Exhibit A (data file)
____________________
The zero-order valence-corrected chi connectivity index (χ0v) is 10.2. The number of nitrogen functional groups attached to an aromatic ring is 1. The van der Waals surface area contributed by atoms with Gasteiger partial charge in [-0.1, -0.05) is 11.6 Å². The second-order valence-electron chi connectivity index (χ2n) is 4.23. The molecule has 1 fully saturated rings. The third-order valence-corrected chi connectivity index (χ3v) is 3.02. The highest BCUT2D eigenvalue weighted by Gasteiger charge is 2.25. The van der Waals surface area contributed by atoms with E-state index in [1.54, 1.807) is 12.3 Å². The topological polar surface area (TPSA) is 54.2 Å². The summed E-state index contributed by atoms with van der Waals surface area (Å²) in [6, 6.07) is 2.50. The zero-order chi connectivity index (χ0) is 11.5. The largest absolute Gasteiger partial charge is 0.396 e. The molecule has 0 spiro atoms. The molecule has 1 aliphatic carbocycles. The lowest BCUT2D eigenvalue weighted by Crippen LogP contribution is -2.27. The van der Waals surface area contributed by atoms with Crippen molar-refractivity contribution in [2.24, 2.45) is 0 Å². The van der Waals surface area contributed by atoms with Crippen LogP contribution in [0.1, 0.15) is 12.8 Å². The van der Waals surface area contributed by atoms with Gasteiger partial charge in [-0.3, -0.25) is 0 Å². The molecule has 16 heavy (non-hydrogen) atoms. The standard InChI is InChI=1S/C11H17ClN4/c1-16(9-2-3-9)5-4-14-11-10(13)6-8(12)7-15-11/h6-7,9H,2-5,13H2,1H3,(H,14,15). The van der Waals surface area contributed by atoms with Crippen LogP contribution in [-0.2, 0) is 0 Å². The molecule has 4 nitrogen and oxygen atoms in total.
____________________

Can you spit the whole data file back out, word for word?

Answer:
The zero-order valence-corrected chi connectivity index (χ0v) is 10.2. The number of nitrogen functional groups attached to an aromatic ring is 1. The van der Waals surface area contributed by atoms with Gasteiger partial charge in [-0.1, -0.05) is 11.6 Å². The second-order valence-electron chi connectivity index (χ2n) is 4.23. The molecule has 1 fully saturated rings. The third-order valence-corrected chi connectivity index (χ3v) is 3.02. The highest BCUT2D eigenvalue weighted by Gasteiger charge is 2.25. The van der Waals surface area contributed by atoms with E-state index in [1.54, 1.807) is 12.3 Å². The topological polar surface area (TPSA) is 54.2 Å². The summed E-state index contributed by atoms with van der Waals surface area (Å²) in [6, 6.07) is 2.50. The zero-order chi connectivity index (χ0) is 11.5. The largest absolute Gasteiger partial charge is 0.396 e. The molecule has 0 spiro atoms. The molecule has 1 aliphatic carbocycles. The lowest BCUT2D eigenvalue weighted by Crippen LogP contribution is -2.27. The van der Waals surface area contributed by atoms with Crippen molar-refractivity contribution in [2.24, 2.45) is 0 Å². The van der Waals surface area contributed by atoms with Crippen LogP contribution in [0.1, 0.15) is 12.8 Å². The van der Waals surface area contributed by atoms with Gasteiger partial charge in [-0.3, -0.25) is 0 Å². The molecule has 16 heavy (non-hydrogen) atoms. The standard InChI is InChI=1S/C11H17ClN4/c1-16(9-2-3-9)5-4-14-11-10(13)6-8(12)7-15-11/h6-7,9H,2-5,13H2,1H3,(H,14,15). The van der Waals surface area contributed by atoms with Crippen LogP contribution in [-0.2, 0) is 0 Å². The molecule has 4 nitrogen and oxygen atoms in total.